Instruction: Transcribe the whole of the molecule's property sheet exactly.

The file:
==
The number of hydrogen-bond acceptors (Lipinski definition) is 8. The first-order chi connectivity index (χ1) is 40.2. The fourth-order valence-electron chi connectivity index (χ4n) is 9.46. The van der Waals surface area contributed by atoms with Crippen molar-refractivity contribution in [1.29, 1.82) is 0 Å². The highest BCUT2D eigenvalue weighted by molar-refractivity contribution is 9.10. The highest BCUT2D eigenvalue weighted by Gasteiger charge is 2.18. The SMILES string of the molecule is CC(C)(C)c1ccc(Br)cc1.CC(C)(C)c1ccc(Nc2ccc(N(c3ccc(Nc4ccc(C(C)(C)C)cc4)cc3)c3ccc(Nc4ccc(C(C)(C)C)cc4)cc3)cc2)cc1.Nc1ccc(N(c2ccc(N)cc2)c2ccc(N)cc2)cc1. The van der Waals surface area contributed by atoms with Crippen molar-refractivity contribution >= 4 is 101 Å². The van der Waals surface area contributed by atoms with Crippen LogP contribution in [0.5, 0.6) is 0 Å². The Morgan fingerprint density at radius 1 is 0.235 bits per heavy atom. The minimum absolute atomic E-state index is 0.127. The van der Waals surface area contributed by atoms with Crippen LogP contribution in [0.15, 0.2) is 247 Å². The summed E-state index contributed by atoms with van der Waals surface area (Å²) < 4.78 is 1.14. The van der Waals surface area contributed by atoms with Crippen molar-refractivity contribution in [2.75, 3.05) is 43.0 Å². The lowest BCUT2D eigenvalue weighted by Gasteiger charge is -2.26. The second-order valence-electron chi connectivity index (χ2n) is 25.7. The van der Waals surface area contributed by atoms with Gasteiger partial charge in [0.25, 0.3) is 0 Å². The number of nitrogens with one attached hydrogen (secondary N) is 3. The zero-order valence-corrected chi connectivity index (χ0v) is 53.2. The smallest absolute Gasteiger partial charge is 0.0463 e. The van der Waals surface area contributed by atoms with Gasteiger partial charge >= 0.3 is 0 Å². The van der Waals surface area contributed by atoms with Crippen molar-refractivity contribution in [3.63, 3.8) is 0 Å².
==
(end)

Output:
The number of hydrogen-bond acceptors (Lipinski definition) is 8. The first-order chi connectivity index (χ1) is 40.2. The fourth-order valence-electron chi connectivity index (χ4n) is 9.46. The van der Waals surface area contributed by atoms with Crippen molar-refractivity contribution in [1.29, 1.82) is 0 Å². The highest BCUT2D eigenvalue weighted by molar-refractivity contribution is 9.10. The highest BCUT2D eigenvalue weighted by Gasteiger charge is 2.18. The SMILES string of the molecule is CC(C)(C)c1ccc(Br)cc1.CC(C)(C)c1ccc(Nc2ccc(N(c3ccc(Nc4ccc(C(C)(C)C)cc4)cc3)c3ccc(Nc4ccc(C(C)(C)C)cc4)cc3)cc2)cc1.Nc1ccc(N(c2ccc(N)cc2)c2ccc(N)cc2)cc1. The van der Waals surface area contributed by atoms with Crippen molar-refractivity contribution >= 4 is 101 Å². The van der Waals surface area contributed by atoms with Crippen LogP contribution in [0.5, 0.6) is 0 Å². The Morgan fingerprint density at radius 1 is 0.235 bits per heavy atom. The minimum absolute atomic E-state index is 0.127. The van der Waals surface area contributed by atoms with Crippen LogP contribution in [0.15, 0.2) is 247 Å². The summed E-state index contributed by atoms with van der Waals surface area (Å²) < 4.78 is 1.14. The van der Waals surface area contributed by atoms with Crippen molar-refractivity contribution in [2.75, 3.05) is 43.0 Å². The lowest BCUT2D eigenvalue weighted by Gasteiger charge is -2.26. The second-order valence-electron chi connectivity index (χ2n) is 25.7. The van der Waals surface area contributed by atoms with Gasteiger partial charge in [0.25, 0.3) is 0 Å². The number of nitrogens with one attached hydrogen (secondary N) is 3. The zero-order valence-corrected chi connectivity index (χ0v) is 53.2. The smallest absolute Gasteiger partial charge is 0.0463 e. The van der Waals surface area contributed by atoms with Gasteiger partial charge >= 0.3 is 0 Å². The van der Waals surface area contributed by atoms with Crippen molar-refractivity contribution in [3.63, 3.8) is 0 Å².